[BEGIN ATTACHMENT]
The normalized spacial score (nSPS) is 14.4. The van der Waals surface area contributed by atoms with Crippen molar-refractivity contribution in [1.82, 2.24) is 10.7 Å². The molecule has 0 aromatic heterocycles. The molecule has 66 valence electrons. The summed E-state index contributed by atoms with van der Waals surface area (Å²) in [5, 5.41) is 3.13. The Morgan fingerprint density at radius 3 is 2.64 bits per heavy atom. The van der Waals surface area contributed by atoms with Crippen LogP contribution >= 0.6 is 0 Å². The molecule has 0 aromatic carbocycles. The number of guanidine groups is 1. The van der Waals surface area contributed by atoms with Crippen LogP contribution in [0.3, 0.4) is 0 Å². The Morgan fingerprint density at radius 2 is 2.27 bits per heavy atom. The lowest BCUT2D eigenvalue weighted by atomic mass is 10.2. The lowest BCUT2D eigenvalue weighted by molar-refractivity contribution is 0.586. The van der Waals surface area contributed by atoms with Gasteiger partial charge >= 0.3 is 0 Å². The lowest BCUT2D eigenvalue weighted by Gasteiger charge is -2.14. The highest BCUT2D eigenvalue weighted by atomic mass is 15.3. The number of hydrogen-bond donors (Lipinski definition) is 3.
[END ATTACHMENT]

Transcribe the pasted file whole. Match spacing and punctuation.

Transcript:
The normalized spacial score (nSPS) is 14.4. The van der Waals surface area contributed by atoms with Crippen molar-refractivity contribution in [1.82, 2.24) is 10.7 Å². The molecule has 0 aromatic heterocycles. The molecule has 66 valence electrons. The summed E-state index contributed by atoms with van der Waals surface area (Å²) in [5, 5.41) is 3.13. The Morgan fingerprint density at radius 3 is 2.64 bits per heavy atom. The van der Waals surface area contributed by atoms with Crippen LogP contribution >= 0.6 is 0 Å². The molecule has 0 aromatic carbocycles. The number of guanidine groups is 1. The van der Waals surface area contributed by atoms with Crippen LogP contribution in [0.3, 0.4) is 0 Å². The Morgan fingerprint density at radius 2 is 2.27 bits per heavy atom. The lowest BCUT2D eigenvalue weighted by atomic mass is 10.2. The lowest BCUT2D eigenvalue weighted by molar-refractivity contribution is 0.586. The van der Waals surface area contributed by atoms with Gasteiger partial charge >= 0.3 is 0 Å². The lowest BCUT2D eigenvalue weighted by Gasteiger charge is -2.14. The highest BCUT2D eigenvalue weighted by atomic mass is 15.3. The number of hydrogen-bond donors (Lipinski definition) is 3.